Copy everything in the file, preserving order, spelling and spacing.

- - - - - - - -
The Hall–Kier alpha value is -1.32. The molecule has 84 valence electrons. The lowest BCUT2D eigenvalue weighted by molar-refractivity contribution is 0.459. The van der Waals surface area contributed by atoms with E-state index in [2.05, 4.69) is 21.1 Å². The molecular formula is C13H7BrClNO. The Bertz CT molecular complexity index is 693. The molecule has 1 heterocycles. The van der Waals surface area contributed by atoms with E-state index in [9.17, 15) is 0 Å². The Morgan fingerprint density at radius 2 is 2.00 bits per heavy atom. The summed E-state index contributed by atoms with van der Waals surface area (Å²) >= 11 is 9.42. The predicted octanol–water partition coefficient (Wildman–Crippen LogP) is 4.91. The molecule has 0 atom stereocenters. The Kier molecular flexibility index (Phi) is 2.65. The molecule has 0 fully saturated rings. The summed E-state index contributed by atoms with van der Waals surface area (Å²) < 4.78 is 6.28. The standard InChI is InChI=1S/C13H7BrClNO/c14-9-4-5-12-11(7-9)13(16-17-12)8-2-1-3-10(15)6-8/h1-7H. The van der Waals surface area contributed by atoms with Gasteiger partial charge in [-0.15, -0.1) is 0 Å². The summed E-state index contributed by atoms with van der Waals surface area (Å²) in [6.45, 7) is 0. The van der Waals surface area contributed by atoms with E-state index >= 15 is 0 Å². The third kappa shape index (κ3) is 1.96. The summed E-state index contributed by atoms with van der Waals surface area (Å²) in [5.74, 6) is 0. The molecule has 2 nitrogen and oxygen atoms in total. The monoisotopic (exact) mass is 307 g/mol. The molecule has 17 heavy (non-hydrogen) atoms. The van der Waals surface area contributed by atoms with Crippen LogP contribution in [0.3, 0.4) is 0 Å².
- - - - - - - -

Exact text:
The Hall–Kier alpha value is -1.32. The molecule has 84 valence electrons. The lowest BCUT2D eigenvalue weighted by molar-refractivity contribution is 0.459. The van der Waals surface area contributed by atoms with E-state index in [2.05, 4.69) is 21.1 Å². The molecular formula is C13H7BrClNO. The Bertz CT molecular complexity index is 693. The molecule has 1 heterocycles. The van der Waals surface area contributed by atoms with E-state index in [9.17, 15) is 0 Å². The Morgan fingerprint density at radius 2 is 2.00 bits per heavy atom. The summed E-state index contributed by atoms with van der Waals surface area (Å²) >= 11 is 9.42. The predicted octanol–water partition coefficient (Wildman–Crippen LogP) is 4.91. The molecule has 0 atom stereocenters. The Kier molecular flexibility index (Phi) is 2.65. The molecule has 0 fully saturated rings. The summed E-state index contributed by atoms with van der Waals surface area (Å²) < 4.78 is 6.28. The standard InChI is InChI=1S/C13H7BrClNO/c14-9-4-5-12-11(7-9)13(16-17-12)8-2-1-3-10(15)6-8/h1-7H. The van der Waals surface area contributed by atoms with Gasteiger partial charge in [-0.15, -0.1) is 0 Å². The summed E-state index contributed by atoms with van der Waals surface area (Å²) in [6.45, 7) is 0. The van der Waals surface area contributed by atoms with E-state index >= 15 is 0 Å². The third kappa shape index (κ3) is 1.96. The summed E-state index contributed by atoms with van der Waals surface area (Å²) in [5.74, 6) is 0. The molecule has 2 nitrogen and oxygen atoms in total. The monoisotopic (exact) mass is 307 g/mol. The molecule has 17 heavy (non-hydrogen) atoms. The van der Waals surface area contributed by atoms with Crippen LogP contribution in [0.3, 0.4) is 0 Å².